Revolutionary Road Paperback – 13 Dec 2007
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"I hand out copies of Revolutionary Road to anyone who will take them...one of the most moving and exact portraits of suburbia in all of American literature"--David Hare, The Observer
"The Great Gatsby of my time... One of the best books by a member of my generation"--Kurt Vonnegut
"The best novel ever written about the death of the American dream"--Kate Atkinson, Daily Telegraph
"The excellence of Revolutionary Road lies in the integrity with which its author depicts the Wheelers' disintegrated marriage... [The characters reveal themselves] with an intensity that excited the reader's compassion as well as his interest."--The Times
Revolutionary Road is an American classic and has been made into an Oscar-nominated film starring Kate Winslet and Leonardo DiCaprio, released in 2009.See all Product description
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From the title, I had the wrong idea about this book. Maybe the title was supposed to be ironic, but the early part of the book, about the failure, on its first night, of a local dramatic group, was unexpected.
As I read through the angry exchanges and sulks of the two main protagonists, I was reminded of watching the film ‘Who’s afraid of Virginia Woolf?’, when I sat thinking, ‘Why am I listening to a slanging match between a warring married couple?’ And yet, I did get drawn in, and wanted to know how the couple in question - April and Frank Wheeler - would resolve their problems.
Other characters were the snobbish landlady, Mrs Givings, her deaf husband and her possibly autistic son, who had no inhibitions about saying what he thought, to everyone else’s embarrassment.
Also there were the family friends, Shep and Millie Campbell, who were helpful, but not quite intellectual enough for the main characters, who each felt that they were a cut above these friends - and therein lay their problems. Bogged down respectively, in domesticity and an unchallenging job - each was trapped in a life that they somehow thought they didn’t deserve and hadn’t anticipated.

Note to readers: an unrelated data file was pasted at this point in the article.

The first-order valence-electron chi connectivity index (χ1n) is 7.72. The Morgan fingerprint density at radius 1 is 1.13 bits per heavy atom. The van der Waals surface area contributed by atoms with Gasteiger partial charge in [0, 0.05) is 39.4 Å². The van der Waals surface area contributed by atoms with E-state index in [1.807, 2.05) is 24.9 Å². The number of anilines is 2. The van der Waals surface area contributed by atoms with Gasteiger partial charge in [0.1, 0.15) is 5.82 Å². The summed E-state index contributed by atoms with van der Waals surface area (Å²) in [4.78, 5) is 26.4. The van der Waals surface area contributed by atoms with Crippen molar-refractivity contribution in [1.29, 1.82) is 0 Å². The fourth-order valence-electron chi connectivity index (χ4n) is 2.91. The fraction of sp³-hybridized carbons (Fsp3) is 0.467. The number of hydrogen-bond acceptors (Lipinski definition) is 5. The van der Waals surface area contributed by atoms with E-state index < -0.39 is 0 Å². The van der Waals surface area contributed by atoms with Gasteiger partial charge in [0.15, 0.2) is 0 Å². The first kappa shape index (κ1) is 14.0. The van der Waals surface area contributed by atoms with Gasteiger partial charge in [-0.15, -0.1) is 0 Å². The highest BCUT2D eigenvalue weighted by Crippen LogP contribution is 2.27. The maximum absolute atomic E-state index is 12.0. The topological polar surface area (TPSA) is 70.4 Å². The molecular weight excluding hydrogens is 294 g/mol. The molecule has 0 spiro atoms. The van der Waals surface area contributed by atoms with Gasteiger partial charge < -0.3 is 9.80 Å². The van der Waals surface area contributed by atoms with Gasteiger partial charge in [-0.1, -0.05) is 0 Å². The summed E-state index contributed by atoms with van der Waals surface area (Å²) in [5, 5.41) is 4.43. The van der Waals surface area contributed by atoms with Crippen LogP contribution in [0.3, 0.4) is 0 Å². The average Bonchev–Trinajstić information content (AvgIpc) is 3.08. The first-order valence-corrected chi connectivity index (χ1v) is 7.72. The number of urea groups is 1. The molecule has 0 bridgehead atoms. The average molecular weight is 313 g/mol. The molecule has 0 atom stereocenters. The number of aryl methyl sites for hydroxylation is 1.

Initially, I was on the side of the husband, who I saw as a Jack Lemmon type of man (when he’s a lowly clerk, in The Apartment.) He seems to adore his wife, who initially, seems a bit of a harridan. But in the latter part of the book, I see his transition to a manipulative bully, imposing his will upon her. His greater confidence was purely as a result of a possible promotion at work. If he had been in that position when he first met her, that is, being successful in his work, perhaps she would have disliked his arrogance and never married him. Instead of that, they were two dysfunctional unconfident people who found something in each other.
Withut revealing the climax, I would have liked to know, following her meticulous planning, did she mean to cause what eventually happened?
It was not a book that left you with good feelings at the end, and probably I would not read it a second time. But the dialogue between the characters, their awful truths, finally let out, and their internal thoughts that we had access to were very, very well done. I think 4 stars, or 7 or 8 out of 10 for sheer readability, though perhaps not empathy.
I would like to say I learnt a lot on how to avoid similar problems from it, but other than trying to be more honest in inter personal relationships I`m not sure I did
The writing is brilliant, the observation of life and personality superb.
A lot of the issues are still relevant today and show that society moved on enormously in the first half of C20 but little since.
For once I agree with the label - it is a vintage classic, just don`t read it to cheer yourself up!
If you are thinking about just seeing the film - read the book first.
Both are worth it but in slightly different ways.
I picked up this book having seen the film and thoroughly enjoyed reading it. The film was a good adaptation and I was impressed that the book extended the enjoyment of the story.
I found it an interesting technique that, at several points, Frank is having a conversation and you can see his thoughts about how he will relate the conversation to April afterward (mixed in with the actual conversation going on). The relating of what characters are doing along with what they are thinking is repeated many times and seems to work well.
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